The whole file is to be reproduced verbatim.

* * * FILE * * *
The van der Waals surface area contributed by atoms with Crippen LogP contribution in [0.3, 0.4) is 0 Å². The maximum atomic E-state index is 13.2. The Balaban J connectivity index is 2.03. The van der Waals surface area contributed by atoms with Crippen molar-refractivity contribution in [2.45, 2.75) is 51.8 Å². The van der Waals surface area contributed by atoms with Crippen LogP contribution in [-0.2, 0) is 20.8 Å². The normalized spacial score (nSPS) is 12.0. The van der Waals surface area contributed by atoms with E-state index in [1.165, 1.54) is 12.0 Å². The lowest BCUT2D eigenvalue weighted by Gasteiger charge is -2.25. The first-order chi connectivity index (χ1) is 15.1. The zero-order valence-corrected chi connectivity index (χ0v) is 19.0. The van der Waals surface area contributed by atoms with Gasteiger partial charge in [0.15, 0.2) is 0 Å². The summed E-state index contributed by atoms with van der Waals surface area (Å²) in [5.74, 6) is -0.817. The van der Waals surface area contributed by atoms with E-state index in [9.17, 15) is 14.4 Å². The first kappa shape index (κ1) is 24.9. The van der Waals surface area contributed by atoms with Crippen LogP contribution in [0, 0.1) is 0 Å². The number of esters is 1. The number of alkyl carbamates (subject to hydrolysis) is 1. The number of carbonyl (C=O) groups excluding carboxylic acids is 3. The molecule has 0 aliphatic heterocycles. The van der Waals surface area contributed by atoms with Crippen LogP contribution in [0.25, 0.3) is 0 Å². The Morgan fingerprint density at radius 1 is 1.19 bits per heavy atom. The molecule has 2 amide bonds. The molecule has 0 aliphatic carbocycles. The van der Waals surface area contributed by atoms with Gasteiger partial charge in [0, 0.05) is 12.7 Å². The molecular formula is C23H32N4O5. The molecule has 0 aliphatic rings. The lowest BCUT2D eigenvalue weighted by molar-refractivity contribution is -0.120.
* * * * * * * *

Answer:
The van der Waals surface area contributed by atoms with Crippen LogP contribution in [0.3, 0.4) is 0 Å². The maximum atomic E-state index is 13.2. The Balaban J connectivity index is 2.03. The van der Waals surface area contributed by atoms with Crippen molar-refractivity contribution in [2.45, 2.75) is 51.8 Å². The van der Waals surface area contributed by atoms with Crippen LogP contribution in [-0.2, 0) is 20.8 Å². The normalized spacial score (nSPS) is 12.0. The van der Waals surface area contributed by atoms with E-state index in [1.165, 1.54) is 12.0 Å². The lowest BCUT2D eigenvalue weighted by Gasteiger charge is -2.25. The first-order chi connectivity index (χ1) is 15.1. The zero-order valence-corrected chi connectivity index (χ0v) is 19.0. The van der Waals surface area contributed by atoms with Gasteiger partial charge in [0.15, 0.2) is 0 Å². The summed E-state index contributed by atoms with van der Waals surface area (Å²) in [5.74, 6) is -0.817. The van der Waals surface area contributed by atoms with E-state index in [9.17, 15) is 14.4 Å². The first kappa shape index (κ1) is 24.9. The van der Waals surface area contributed by atoms with Crippen LogP contribution in [0, 0.1) is 0 Å². The number of esters is 1. The number of alkyl carbamates (subject to hydrolysis) is 1. The number of carbonyl (C=O) groups excluding carboxylic acids is 3. The molecule has 0 aliphatic heterocycles. The van der Waals surface area contributed by atoms with Crippen LogP contribution in [0.25, 0.3) is 0 Å². The Morgan fingerprint density at radius 1 is 1.19 bits per heavy atom. The molecule has 2 amide bonds. The molecule has 0 aliphatic carbocycles. The van der Waals surface area contributed by atoms with Gasteiger partial charge in [0, 0.05) is 12.7 Å². The molecular formula is C23H32N4O5. The molecule has 0 aliphatic rings. The lowest BCUT2D eigenvalue weighted by molar-refractivity contribution is -0.120.